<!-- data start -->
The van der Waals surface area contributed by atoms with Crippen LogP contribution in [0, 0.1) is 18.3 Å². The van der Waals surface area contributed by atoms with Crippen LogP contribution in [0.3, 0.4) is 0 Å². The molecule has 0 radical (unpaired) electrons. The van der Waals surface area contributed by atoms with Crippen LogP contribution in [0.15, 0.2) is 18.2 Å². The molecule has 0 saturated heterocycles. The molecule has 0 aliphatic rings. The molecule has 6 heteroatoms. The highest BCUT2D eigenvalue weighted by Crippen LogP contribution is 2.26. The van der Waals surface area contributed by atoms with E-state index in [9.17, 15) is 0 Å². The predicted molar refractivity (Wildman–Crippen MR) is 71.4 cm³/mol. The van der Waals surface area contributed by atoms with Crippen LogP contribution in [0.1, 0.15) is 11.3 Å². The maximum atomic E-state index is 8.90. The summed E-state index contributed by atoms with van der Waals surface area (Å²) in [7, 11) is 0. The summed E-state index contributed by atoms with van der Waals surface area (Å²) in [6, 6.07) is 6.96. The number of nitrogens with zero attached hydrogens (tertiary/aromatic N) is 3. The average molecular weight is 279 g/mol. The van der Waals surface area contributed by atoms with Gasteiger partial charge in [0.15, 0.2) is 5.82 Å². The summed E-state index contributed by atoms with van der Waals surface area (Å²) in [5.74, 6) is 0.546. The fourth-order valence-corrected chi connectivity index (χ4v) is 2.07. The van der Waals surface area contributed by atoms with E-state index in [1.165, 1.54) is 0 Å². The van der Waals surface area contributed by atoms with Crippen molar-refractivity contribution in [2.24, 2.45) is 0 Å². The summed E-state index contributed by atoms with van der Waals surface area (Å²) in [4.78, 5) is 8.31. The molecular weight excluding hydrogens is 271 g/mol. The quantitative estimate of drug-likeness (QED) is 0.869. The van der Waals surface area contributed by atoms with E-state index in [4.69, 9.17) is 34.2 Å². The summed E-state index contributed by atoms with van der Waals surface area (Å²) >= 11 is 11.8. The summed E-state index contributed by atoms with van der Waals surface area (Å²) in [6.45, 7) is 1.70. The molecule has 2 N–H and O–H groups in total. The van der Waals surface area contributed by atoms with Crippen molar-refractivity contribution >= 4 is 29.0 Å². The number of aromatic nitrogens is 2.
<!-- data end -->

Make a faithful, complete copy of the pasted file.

The van der Waals surface area contributed by atoms with Crippen LogP contribution in [0, 0.1) is 18.3 Å². The van der Waals surface area contributed by atoms with Crippen LogP contribution in [0.3, 0.4) is 0 Å². The molecule has 0 radical (unpaired) electrons. The van der Waals surface area contributed by atoms with Crippen LogP contribution in [0.15, 0.2) is 18.2 Å². The molecule has 0 saturated heterocycles. The molecule has 0 aliphatic rings. The molecule has 6 heteroatoms. The highest BCUT2D eigenvalue weighted by Crippen LogP contribution is 2.26. The van der Waals surface area contributed by atoms with E-state index in [9.17, 15) is 0 Å². The predicted molar refractivity (Wildman–Crippen MR) is 71.4 cm³/mol. The van der Waals surface area contributed by atoms with Crippen LogP contribution in [0.1, 0.15) is 11.3 Å². The maximum atomic E-state index is 8.90. The summed E-state index contributed by atoms with van der Waals surface area (Å²) in [7, 11) is 0. The summed E-state index contributed by atoms with van der Waals surface area (Å²) in [6, 6.07) is 6.96. The number of nitrogens with zero attached hydrogens (tertiary/aromatic N) is 3. The average molecular weight is 279 g/mol. The van der Waals surface area contributed by atoms with Gasteiger partial charge in [0.15, 0.2) is 5.82 Å². The summed E-state index contributed by atoms with van der Waals surface area (Å²) in [5.74, 6) is 0.546. The fourth-order valence-corrected chi connectivity index (χ4v) is 2.07. The van der Waals surface area contributed by atoms with E-state index in [1.165, 1.54) is 0 Å². The van der Waals surface area contributed by atoms with Crippen molar-refractivity contribution in [2.24, 2.45) is 0 Å². The summed E-state index contributed by atoms with van der Waals surface area (Å²) in [4.78, 5) is 8.31. The molecular weight excluding hydrogens is 271 g/mol. The quantitative estimate of drug-likeness (QED) is 0.869. The van der Waals surface area contributed by atoms with E-state index in [4.69, 9.17) is 34.2 Å². The summed E-state index contributed by atoms with van der Waals surface area (Å²) >= 11 is 11.8. The summed E-state index contributed by atoms with van der Waals surface area (Å²) in [6.45, 7) is 1.70. The molecule has 2 N–H and O–H groups in total. The van der Waals surface area contributed by atoms with Crippen molar-refractivity contribution >= 4 is 29.0 Å². The number of aromatic nitrogens is 2.